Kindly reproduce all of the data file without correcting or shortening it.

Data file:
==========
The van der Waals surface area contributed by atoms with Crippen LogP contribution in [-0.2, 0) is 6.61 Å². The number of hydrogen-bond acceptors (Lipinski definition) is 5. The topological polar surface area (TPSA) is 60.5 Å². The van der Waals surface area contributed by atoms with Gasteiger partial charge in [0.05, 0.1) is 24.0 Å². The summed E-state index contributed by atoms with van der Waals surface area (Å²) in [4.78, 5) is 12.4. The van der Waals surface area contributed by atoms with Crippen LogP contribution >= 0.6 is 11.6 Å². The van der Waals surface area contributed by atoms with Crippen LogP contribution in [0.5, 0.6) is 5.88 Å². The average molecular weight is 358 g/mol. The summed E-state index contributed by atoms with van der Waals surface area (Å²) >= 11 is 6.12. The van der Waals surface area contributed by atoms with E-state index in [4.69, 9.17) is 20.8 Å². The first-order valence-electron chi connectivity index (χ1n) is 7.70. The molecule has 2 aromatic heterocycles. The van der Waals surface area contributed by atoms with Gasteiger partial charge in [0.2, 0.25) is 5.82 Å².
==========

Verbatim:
The van der Waals surface area contributed by atoms with Crippen LogP contribution in [-0.2, 0) is 6.61 Å². The number of hydrogen-bond acceptors (Lipinski definition) is 5. The topological polar surface area (TPSA) is 60.5 Å². The van der Waals surface area contributed by atoms with Gasteiger partial charge in [0.05, 0.1) is 24.0 Å². The summed E-state index contributed by atoms with van der Waals surface area (Å²) in [4.78, 5) is 12.4. The van der Waals surface area contributed by atoms with Crippen LogP contribution >= 0.6 is 11.6 Å². The van der Waals surface area contributed by atoms with Crippen LogP contribution in [0.5, 0.6) is 5.88 Å². The average molecular weight is 358 g/mol. The summed E-state index contributed by atoms with van der Waals surface area (Å²) >= 11 is 6.12. The van der Waals surface area contributed by atoms with E-state index in [4.69, 9.17) is 20.8 Å². The first-order valence-electron chi connectivity index (χ1n) is 7.70. The molecule has 2 aromatic heterocycles. The van der Waals surface area contributed by atoms with Gasteiger partial charge in [0.2, 0.25) is 5.82 Å².